Hip & Knee Reconstruction
Innovative Surgical Techniques
Our hip arthroplasty specialists have particular expertise in anterior approach hip replacement, a muscle-sparing surgery in which the surgeon makes the incision toward the front of the hip joint. This approach can also facilitate the use of fluoroscopy to ensure the new hip is implanted in an optimal position specific for that patient. Our program performs a much higher percentage of anterior approach hip replacements than anywhere in the greater New York region and has been doing this approach for many years.
In selected patients, our orthopedic surgeons emphasize natural anatomy-sparing knee replacement surgery that retains the posterior and anterior cruciate ligaments. This technique, while technically more complex than standard knee replacement surgery, potentially allows for a more stable and natural feel to the knee than is experienced with conventional techniques. They are currently participating in a multicenter trial to gauge the success of this approach and patients’ ability to maintain full joint stability and a return to sports and normal living activities more quickly.
To mitigate pain in joint replacement surgery – particularly in the knee – our orthopedic surgeons use a range of novel pain management approaches, including commencement of pain medication just prior to surgery followed by a combination of innovative nerve blocks and local anesthetics. Our team of experts place high priority on preventing pain before it starts to enable our patients to get up and resume walking immediately.
At one year, our joint replacement patients report postoperative improvements in pain, stiffness, and function.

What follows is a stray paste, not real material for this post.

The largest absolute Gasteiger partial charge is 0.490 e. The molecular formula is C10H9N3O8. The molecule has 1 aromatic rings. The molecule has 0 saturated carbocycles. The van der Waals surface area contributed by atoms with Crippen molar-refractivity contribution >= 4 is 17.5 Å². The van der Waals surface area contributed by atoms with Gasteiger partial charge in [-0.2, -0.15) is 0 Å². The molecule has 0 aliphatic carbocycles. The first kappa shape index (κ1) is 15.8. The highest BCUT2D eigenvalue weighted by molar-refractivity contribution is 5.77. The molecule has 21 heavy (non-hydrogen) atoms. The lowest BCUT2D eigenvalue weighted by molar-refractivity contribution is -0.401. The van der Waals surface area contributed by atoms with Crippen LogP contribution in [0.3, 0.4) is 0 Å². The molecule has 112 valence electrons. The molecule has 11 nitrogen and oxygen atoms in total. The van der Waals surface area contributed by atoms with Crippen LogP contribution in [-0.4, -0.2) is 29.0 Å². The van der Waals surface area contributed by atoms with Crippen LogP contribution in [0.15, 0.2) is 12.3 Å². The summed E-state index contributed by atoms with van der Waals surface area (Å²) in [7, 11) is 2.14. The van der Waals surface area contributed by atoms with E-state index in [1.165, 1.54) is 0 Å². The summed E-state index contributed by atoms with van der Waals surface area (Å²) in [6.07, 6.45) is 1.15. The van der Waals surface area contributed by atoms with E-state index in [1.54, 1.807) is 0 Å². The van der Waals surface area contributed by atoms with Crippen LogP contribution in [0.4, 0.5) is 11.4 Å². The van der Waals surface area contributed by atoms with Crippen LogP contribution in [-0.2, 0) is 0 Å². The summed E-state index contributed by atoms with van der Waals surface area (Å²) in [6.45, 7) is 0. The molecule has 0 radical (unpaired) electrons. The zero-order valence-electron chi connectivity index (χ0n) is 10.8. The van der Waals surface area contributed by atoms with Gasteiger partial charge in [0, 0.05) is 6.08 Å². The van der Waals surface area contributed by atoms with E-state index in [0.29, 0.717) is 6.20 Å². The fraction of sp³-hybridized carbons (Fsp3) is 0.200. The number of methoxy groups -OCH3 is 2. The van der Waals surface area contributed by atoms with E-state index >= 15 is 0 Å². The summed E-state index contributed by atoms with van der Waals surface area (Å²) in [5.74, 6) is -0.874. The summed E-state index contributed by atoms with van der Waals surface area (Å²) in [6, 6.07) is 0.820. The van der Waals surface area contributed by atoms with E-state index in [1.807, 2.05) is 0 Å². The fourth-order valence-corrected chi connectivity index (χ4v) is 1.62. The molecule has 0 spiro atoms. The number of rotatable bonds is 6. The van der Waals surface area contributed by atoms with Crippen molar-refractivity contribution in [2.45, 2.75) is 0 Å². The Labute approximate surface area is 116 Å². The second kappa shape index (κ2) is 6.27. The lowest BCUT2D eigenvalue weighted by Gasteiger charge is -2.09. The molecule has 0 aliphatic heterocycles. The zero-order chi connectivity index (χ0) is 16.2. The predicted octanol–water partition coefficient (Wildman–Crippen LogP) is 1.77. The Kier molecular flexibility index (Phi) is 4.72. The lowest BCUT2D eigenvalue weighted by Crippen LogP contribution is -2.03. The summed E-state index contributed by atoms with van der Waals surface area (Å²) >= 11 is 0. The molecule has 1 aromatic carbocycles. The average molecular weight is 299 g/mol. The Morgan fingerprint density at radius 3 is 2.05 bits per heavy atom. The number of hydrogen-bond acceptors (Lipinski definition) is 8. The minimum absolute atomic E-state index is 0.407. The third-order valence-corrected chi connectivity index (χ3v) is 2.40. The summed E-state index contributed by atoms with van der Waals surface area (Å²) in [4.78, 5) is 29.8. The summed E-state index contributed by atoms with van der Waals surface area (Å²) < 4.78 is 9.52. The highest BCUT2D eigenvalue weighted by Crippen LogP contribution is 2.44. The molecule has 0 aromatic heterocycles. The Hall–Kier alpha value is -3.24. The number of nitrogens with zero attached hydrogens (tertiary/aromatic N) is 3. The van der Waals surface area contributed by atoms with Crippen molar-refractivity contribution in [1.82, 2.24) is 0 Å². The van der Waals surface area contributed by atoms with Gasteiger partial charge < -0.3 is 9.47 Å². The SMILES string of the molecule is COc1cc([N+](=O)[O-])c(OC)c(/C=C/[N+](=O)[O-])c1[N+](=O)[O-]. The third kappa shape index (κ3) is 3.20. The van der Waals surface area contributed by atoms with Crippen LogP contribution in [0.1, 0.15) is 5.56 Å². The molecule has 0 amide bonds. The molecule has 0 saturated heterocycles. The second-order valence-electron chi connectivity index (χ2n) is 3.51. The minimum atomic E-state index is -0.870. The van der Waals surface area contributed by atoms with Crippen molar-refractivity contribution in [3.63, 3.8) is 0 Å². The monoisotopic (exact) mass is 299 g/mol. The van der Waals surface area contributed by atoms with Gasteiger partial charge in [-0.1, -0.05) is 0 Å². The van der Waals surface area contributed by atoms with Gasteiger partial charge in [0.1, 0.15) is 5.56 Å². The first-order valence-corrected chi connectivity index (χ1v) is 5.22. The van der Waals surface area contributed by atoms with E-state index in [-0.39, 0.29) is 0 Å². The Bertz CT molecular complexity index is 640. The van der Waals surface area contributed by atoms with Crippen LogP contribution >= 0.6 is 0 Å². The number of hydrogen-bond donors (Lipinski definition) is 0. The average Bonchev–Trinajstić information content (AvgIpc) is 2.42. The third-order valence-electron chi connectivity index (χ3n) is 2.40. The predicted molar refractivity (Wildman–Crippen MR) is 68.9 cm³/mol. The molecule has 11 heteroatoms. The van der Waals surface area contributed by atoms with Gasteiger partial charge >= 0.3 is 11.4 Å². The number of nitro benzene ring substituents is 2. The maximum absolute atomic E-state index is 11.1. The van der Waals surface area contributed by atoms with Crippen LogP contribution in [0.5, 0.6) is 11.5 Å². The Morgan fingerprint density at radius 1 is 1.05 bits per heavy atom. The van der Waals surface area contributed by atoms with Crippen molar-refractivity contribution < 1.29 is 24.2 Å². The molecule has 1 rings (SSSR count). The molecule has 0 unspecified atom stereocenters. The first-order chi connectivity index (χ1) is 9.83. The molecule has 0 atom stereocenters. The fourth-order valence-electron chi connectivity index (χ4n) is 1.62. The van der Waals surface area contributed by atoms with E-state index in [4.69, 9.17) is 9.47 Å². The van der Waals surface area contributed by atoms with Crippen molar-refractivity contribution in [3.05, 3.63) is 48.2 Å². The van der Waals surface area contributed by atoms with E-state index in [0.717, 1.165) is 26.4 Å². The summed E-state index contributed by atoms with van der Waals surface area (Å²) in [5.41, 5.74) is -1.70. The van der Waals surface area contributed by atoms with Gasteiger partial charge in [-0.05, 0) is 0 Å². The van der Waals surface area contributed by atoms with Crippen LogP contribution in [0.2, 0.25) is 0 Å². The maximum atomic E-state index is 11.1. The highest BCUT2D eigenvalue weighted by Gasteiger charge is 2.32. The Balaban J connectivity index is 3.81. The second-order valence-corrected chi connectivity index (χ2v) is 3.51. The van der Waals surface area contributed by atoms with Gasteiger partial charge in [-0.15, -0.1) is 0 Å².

Our surgical site infection rate for hip replacement is 60% less than the national benchmark.
A study by Columbia surgeons published in the August 9, 2017 issue of the Journal of Orthopaedics showed that patients with isolated compartment radiographic disease but with bicompartmental symptoms can benefit from unicompartmental knee arthroplasty and simultaneous arthroscopy.
Publishing widely on clinical outcomes and complications of hip and knee replacements, Columbia orthopedic surgeons have a particular focus on the diagnosis and management of periprosthetic joint infection, implant loosening, bearing surface wear, and osteolysis, as well as periprosthetic fractures. Their expertise on corrosion at modular junctions in total hip arthroplasty and the body’s reaction to metal wear debris is frequently presented at national and international orthopedic meetings.
In a study evaluating the use of an electronic sensor device during trialing of total knee arthroplasty, Columbia surgeons demonstrated improved ligamentous balancing with a statistically significant reduction in the rate of manipulation under anesthesia for patients with early arthrofibrosis. Results were published in the May 2017 issue of the Journal of Arthroplasty.